MIDRIB AND EINS support the leaf, conducting water into 1t and food away from it. They contain vascular bundles surrounded by other fibrous and strengthening cells. Each cell of the leaf is not supplied with its own vein, but the network of veins is very fine, and water has to pass from a vein through only a few cells to reach, say, a palisade cell.

STOMATA. Usually more abundant on the lower Side of the leaf, stomata are openings in the epidermis. They are formed between two guard cells which, according to their internal pressure, or turgor, can increase or reduce the size of the stoma or close it completely. The conditions which affect the opening or closure of the stomata are thought to be connected principally with light intensity and, in some cases, with the loss of water. The mechanism by which they open is a chain of events leading to an increase in the concentration of sugars in the cell sap in the vacuoles of the guard cells. When this happens, the osmotie potential  of the cell sap falls and water enters the guard cells from their neighbours. This nereases the turgor pressure in the guard cell, which tends to swell. The wall of the cell is thickest along its inner border so that it does not readily stretch. The stretching of the outer walls, however, causes the guard cells to curve away from each other and so increases the gap between them.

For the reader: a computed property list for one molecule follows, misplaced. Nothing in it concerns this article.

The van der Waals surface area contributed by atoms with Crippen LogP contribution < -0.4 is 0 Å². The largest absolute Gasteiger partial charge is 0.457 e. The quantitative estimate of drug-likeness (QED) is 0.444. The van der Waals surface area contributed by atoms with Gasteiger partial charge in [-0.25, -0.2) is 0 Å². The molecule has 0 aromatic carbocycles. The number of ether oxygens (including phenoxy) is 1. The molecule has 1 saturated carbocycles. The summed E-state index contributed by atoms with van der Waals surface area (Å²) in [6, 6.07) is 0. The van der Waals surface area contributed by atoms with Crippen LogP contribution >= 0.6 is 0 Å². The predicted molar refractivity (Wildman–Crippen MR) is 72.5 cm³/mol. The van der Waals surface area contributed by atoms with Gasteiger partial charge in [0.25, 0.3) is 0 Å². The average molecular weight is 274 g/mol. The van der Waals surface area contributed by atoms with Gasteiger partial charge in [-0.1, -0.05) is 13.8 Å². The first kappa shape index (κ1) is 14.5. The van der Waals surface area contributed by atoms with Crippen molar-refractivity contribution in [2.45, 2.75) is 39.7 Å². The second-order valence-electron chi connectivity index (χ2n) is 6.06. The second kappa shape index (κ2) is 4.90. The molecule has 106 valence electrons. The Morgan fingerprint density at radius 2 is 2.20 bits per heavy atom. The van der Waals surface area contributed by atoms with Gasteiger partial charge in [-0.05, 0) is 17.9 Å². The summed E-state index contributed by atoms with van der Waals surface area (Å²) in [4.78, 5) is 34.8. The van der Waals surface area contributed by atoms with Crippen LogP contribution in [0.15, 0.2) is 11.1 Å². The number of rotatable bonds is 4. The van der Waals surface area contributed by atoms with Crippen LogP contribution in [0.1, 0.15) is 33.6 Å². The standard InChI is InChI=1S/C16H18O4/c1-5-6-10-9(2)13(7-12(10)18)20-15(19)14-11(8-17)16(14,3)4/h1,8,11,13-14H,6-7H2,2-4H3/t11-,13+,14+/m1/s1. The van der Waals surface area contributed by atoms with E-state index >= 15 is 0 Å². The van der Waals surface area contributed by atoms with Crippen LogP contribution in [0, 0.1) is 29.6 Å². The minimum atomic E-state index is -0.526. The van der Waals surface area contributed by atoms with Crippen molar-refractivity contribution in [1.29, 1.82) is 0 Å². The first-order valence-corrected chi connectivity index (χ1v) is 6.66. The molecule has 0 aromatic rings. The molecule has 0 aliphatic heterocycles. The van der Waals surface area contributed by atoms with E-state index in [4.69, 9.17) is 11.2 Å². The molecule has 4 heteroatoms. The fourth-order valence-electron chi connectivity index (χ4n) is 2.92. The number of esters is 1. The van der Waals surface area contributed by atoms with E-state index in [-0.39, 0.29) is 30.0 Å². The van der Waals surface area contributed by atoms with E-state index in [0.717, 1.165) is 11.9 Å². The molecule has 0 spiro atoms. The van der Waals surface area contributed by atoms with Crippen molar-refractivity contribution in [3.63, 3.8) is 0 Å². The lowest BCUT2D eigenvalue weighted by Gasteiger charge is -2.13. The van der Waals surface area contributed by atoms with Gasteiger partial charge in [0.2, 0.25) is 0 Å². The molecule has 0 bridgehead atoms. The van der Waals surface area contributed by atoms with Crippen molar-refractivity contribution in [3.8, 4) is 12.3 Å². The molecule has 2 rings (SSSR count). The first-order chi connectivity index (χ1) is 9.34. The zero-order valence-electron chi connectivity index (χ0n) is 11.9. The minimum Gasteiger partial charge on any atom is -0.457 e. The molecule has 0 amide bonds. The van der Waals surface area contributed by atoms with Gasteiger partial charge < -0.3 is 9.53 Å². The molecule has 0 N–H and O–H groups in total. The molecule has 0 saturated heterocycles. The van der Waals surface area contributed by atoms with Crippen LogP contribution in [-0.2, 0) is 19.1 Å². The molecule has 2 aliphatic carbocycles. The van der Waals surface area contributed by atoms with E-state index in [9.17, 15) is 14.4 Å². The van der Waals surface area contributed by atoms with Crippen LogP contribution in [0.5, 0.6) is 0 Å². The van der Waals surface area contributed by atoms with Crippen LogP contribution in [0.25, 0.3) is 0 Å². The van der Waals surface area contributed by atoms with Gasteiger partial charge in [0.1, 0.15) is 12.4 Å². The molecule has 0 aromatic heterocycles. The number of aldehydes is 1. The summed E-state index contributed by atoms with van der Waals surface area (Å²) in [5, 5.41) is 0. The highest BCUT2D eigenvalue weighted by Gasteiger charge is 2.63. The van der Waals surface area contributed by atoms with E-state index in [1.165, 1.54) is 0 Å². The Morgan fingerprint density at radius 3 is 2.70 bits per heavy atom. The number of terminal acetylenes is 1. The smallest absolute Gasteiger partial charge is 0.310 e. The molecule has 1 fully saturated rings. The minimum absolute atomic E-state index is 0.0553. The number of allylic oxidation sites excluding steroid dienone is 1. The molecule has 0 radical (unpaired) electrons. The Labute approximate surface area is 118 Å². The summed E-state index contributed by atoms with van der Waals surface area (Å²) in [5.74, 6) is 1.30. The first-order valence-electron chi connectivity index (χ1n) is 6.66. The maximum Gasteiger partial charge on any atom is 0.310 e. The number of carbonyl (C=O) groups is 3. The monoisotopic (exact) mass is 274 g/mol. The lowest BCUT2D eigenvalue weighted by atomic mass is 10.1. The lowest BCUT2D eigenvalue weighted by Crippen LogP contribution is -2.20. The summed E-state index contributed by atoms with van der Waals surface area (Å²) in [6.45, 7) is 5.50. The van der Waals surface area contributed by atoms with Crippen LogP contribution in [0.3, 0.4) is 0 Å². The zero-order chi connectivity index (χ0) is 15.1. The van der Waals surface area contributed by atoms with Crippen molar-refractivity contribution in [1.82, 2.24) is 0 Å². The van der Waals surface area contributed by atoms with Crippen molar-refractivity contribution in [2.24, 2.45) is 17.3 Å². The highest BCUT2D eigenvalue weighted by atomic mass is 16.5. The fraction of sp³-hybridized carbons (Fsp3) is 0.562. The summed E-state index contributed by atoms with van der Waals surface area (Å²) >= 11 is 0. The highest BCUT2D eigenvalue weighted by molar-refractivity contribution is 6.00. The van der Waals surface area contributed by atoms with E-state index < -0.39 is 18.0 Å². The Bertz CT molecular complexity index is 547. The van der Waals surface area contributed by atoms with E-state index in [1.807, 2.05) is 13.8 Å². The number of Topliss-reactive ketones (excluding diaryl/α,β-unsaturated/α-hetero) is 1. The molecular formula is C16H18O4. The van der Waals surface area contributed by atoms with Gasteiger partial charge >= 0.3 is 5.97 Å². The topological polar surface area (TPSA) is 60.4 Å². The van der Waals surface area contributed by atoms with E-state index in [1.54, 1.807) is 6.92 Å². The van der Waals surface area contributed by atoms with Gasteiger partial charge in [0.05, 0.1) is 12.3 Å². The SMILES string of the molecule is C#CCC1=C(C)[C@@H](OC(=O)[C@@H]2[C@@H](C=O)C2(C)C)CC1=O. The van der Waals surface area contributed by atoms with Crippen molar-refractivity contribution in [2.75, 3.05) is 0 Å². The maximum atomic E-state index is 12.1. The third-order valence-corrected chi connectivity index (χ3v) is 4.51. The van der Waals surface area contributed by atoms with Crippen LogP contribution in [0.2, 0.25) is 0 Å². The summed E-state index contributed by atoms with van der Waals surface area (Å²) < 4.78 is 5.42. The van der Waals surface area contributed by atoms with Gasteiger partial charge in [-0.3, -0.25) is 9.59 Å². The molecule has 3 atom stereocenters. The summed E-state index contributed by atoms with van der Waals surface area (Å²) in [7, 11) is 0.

Functions of leaves. The important function of leaves is to make food, in the form of carbohydrates, by photosynthests.

The water necessary for this process is conveyed through the vessels which run in the vascular bundles branching from the stem, and through the petiole and midrib, dividing repeatedly to form a network of tiny veins throughout the lamina. In addition, for photosynthesis, the leaf needs a supply of carbon dioxide from the air. This diffuses in through the stomata in one or both of its surfaces. For respiration, all living cells need its  Supply of oxygen, which also enters through the stomata.

The broad, flat shape of the leaf presents a large surface area to the are, facilitating rapid absorption of oxygen and carbon dioxide and allowing the maximum sunlight to fall on its exposed surface. Most leaves are thin in section and, in consequence, the distance through which the gases have to diffuse, from the atmosphere to the cells inside, is small, and gaseous exchange can be fairly rapid. The permeability to gases and the large surface area of the leaf are also characteristics which encourage rapid evaporation of water vapour.